Installing The OSI WAMS Wireless Access Management System

The OSI WAMSwas installed into six floors of a large building, where each floor was approximately 20,000 square feet.


The OSI Security Devices Wireless Access Management System (WAMS) provides access control and offers real-time remote access controls. Real-time audit, personnel and time schedule changes can be made instantaneously by the system administrator(s) from a host computer. The system administrator(s) has...


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  • Determine where the Portal Gateway(s) would be located
  • How many Portal Gateways would be required, and
  • Ensure that adequate Radio Frequency signal strength was available at each of the proposed WAMS Reader openings.

The wiring ducts provided an easy wiring path between the Portal Gateways on the different floors. They also allowed the systems integrator to make a network connection to the floor where the system administrator’s office was located. A network server was placed in the electrical closet on the system administrator’s floor and this was in turn connected to the four Portal Gateways. The server was then networked to a dedicated computer that was to be used to not only monitor the access control system but also for day-to-day operations. This computer was not connected to the office network or the internet, ensuring that the system administrator was the only person who had access to add or delete users, review transactions, modify time zones, or review or print transaction reports.

The next series of steps was to determine just how many Portal Gateways would be necessary for all of the reader locks to operate on the six middle floors in the building.

The first step of the Site Survey plan was for two Portal Gateways to be strategically placed on each floor, one for the West Wing and one for the East Wing of the floor. The second step of the plan was to determine if the Portal Gateways could cover more than one floor each.

A Portal Gateway connected to a laptop computer running the WAMS software was temporarily installed into the first electrical/network closet. The software was activated and a mobile test reader device was used to determine the range of the first Portal Gateway. This test reader device was moved and tested throughout one half of the building and placed at each of the proposed door openings. Using the WAMS Statistics Monitor software application, the systems integrator was able to ensure that adequate signal strength was available at each of the proposed openings.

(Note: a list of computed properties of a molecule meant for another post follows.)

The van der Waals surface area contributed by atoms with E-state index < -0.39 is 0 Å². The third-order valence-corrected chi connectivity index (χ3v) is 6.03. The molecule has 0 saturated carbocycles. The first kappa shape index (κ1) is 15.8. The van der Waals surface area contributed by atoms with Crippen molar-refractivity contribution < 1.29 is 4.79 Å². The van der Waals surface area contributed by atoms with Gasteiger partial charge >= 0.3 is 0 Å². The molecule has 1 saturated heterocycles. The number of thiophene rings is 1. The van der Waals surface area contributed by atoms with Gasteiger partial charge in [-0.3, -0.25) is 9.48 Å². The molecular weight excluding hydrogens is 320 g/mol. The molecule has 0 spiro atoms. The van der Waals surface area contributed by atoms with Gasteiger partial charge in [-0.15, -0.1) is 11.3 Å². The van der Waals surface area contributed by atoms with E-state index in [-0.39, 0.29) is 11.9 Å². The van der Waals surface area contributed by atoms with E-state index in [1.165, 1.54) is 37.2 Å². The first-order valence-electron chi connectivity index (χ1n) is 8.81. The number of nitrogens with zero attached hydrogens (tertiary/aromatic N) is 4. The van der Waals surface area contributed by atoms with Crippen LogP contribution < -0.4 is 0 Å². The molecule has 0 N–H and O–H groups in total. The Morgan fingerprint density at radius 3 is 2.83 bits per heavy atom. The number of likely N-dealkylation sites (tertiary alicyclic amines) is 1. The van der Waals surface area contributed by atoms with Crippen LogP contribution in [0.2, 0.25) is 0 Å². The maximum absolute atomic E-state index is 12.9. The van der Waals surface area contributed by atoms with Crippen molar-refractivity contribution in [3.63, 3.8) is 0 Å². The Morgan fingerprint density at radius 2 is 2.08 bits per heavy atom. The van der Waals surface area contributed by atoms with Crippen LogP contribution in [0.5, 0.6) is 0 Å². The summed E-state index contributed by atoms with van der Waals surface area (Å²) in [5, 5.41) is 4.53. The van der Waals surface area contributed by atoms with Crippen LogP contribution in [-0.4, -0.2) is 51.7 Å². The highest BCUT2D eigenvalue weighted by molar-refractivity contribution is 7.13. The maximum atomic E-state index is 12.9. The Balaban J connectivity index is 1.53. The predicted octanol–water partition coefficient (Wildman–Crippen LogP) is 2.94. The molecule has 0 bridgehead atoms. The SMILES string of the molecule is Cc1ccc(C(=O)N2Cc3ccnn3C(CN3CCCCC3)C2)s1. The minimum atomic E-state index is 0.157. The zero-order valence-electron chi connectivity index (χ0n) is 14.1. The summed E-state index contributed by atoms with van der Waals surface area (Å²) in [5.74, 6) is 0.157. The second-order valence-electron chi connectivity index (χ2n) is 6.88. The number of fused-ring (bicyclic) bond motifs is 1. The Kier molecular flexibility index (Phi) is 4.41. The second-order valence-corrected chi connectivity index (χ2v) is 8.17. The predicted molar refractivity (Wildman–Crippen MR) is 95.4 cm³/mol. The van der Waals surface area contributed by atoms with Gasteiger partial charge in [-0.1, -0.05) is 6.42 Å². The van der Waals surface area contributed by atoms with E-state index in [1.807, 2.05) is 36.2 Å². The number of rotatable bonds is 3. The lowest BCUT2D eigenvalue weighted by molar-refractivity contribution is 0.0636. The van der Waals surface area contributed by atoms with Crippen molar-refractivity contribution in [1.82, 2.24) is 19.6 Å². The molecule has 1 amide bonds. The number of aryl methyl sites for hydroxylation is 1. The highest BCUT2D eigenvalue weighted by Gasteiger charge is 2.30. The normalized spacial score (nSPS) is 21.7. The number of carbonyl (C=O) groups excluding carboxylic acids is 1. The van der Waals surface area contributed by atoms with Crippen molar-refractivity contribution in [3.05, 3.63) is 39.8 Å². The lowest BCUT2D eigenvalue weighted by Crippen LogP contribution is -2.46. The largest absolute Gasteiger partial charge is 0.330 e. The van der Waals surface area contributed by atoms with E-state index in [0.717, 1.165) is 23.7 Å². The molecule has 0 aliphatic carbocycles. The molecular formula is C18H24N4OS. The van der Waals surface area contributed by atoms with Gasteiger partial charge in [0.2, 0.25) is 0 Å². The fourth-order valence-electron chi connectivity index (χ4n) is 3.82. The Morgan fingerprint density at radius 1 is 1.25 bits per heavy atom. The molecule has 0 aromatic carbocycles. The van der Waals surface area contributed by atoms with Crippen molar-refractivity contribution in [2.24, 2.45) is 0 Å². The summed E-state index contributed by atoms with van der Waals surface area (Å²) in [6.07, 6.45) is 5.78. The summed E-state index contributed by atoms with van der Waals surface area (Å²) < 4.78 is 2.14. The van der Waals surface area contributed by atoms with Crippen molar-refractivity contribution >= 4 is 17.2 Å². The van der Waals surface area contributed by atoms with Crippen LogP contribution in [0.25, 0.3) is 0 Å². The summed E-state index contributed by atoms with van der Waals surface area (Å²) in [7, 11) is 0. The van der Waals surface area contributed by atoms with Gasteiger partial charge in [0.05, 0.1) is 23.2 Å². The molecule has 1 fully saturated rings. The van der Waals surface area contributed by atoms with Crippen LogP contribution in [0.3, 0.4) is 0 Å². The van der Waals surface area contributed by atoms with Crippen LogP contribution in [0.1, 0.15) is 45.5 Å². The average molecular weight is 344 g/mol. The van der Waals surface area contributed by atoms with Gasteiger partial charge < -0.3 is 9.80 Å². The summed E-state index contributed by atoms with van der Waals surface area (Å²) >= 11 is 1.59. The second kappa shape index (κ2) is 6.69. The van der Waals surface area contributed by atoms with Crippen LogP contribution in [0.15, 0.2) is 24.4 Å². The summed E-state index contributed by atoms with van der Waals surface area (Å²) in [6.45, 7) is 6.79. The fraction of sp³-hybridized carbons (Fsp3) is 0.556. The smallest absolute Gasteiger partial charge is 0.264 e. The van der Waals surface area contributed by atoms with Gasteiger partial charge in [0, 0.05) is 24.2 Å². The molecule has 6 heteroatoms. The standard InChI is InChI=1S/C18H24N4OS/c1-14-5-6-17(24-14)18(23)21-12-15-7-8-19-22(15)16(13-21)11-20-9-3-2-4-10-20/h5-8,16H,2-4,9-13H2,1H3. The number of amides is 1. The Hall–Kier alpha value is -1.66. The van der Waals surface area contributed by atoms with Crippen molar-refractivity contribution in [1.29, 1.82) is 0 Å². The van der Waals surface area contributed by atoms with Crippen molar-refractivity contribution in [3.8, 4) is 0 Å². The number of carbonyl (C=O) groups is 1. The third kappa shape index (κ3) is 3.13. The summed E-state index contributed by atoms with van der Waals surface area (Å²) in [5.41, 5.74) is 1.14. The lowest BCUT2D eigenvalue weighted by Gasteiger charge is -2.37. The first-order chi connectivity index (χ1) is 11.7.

The Portal Gateway was capable of communicating with the test reader device throughout more than one-half of the building on the same floor.

The test was repeated with the Portal Gateway and the laptop computer operating the required software in the second electrical closet on the other half of the building. The test reader device was again moved and tested throughout the second half of the building.

Two Portal Gateways, each installed in a respective electrical closet (one for the West Wing and one for the East Wing), were sufficient to provide the necessary coverage for this one floor.

The next step was to determine if these two Portal Gateways were capable of communicating with the floor(s) above and below. The test reader was taken to the floors above and below the Portal Gateway and it was verified that signal strength was adequate at each of the proposed openings on these floors. If each Portal Gateway was capable of communicating not only on its own floor, but also with reader devices on the floor above and below, only four Portal gateways would be required in order to communicate with reader devices on all six of the floors.

It was verified that the two Portal Gateways were capable of communicating with the test reader device on the floors above and below.

In total, 46 WAMS Readers were brought on-line at this facility using four 32-door Portal Gateways. Although several new locks were installed, the majority of the WAMS Readers were earlier-generation OP2000 proximity readers that were converted to WAMS OPW2000 Wireless Proximity readers by using the OMNILOCK Wireless Conversion Kit p/n 12657. The OMNILOCK Wireless Conversion Kit consists of an antenna assembly and a circuit board that enables wireless communication with the Portal Gateway. The circuit board and the antenna assembly are direct retrofits that do not require modification to the board or the reader device housing. Only a screwdriver is required to make the modification.

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